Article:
Warning: this article contains spoilers for Game of Thrones season 6 episode 5 episode, “The Door.”
I never thought before that reading “A Song Of Ice And Fire” would affect my enjoyment of watching Game of Thrones. Why should it? There was still miles of spectacle, diverting dialogue, and violence to enjoy. Seeing how events were rendered was almost as good as finding out how they unfurled in the first place. Surprise, I reasoned, wasn’t everything.
More fool me. Watching Game of Thrones without having a rough idea of where the big surprises are coming from is a much better time. There’s no more of the ongoing internal stock-take comparison of what’s stayed true to the source material and what’s changed, no more thinking, “He’s seconds from getting his skull crushed with a sickening crunch but don’t tell your face in case the spouse sitting next to you who hasn’t read the books gets wind of it.” Game of Thrones has been reliably able to entertain and visually impress me over the years, but now, even better, it can surprise me.
And it did in season 6 episode five, “The Door,” with a character death fans never predicted to be quite so moving, and some potentially game-changing revelations. Let’s have a look at what it all means…
1. What Happened to Hodor?
Poor Hodor, or Wylis to give him his proper name, perished like so many subjects in wartime: sacrificed for the sake of his Lord. Twice. The first time, it was as a stable boy in Winterfell when a mysterious fit left him only able to speak the word “Hodor,” the name he later became known by. The second time, decades later, he was overrun by Wights beyond the Wall while protecting the lives of Bran Stark and Meera Reed.
As viewers, we saw both of these events concurrently. Bran caused the childhood fit by unwittingly creating a damaging psychic link between Wylis’ past and future selves. While in a greenseeing vision that featured young Wylis, Bran heard Meera’s calls for help and warged into Hodor, seeming to use Wylis, who looked right at him, as a conduit. When Meera told Hodor to “Hold the door!” against the White Walkers, Wylis heard the order, and it became imprinted on his mind to the exclusion of all else, becoming shortened to “Hodor.” In every word, Wylis said from the day of the fit onwards, he was tragically presaging the events of his own death.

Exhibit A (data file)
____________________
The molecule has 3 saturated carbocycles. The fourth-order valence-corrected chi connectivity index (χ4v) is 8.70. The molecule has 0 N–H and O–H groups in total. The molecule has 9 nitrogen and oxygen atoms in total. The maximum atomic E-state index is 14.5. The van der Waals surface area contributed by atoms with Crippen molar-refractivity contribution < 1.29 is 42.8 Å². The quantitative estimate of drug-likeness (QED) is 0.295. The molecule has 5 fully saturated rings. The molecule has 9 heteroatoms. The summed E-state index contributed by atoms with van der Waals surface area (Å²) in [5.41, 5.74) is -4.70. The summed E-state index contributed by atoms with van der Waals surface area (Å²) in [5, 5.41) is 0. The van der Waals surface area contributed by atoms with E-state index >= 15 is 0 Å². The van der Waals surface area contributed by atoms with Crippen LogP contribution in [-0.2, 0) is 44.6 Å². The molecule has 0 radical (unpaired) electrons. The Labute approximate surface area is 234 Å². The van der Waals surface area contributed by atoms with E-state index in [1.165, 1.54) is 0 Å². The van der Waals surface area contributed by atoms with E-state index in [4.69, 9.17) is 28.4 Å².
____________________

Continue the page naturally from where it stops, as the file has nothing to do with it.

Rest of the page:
In Bran’s favor, and as is clear from the expression on his face as he realises what’s happened, it’s worth remembering that it wasn’t a deliberate act, much like the first time he warged into Hodor when sheltering from a storm in season 3. That said, each time Bran used Hodor in this way since—once to murder Locke, again to fight a band of skeletal attackers—the unwelcome invasion left his servant visibly traumatized. All hail Hodor, another casualty of his master’s war.
2. So, Does This Mean Bran Can Change the Past?
Yes. Though so far, we’ve only seen him do so in this ‘causal loop’ kind of way in which he alters a past event to lead to a pre-existing outcome, not creating an entirely new current event. Had Bran not damaged Wylis’ mind, there would be no Hodor. There was a Hodor, because Bran damaged Wylis’ mind. (And ours, with all this time travel business.)
We saw a young Ned Stark seem to hear Bran speak in a previous greenseeing session, which also indicates that he has the power to talk to people in his visions, though the Three-Eyed Raven said different. What we don’t yet know is whether Bran is able to bring about a different outcome in the present by messing around in the past. Could he, say, go back to before the Children of the Forest created the White Walkers and stop them, or would that crushed butterfly cause untold hurricanes all over the Seven Kingdoms?
3. Why Did the Children of the Forest Create the White Walkers?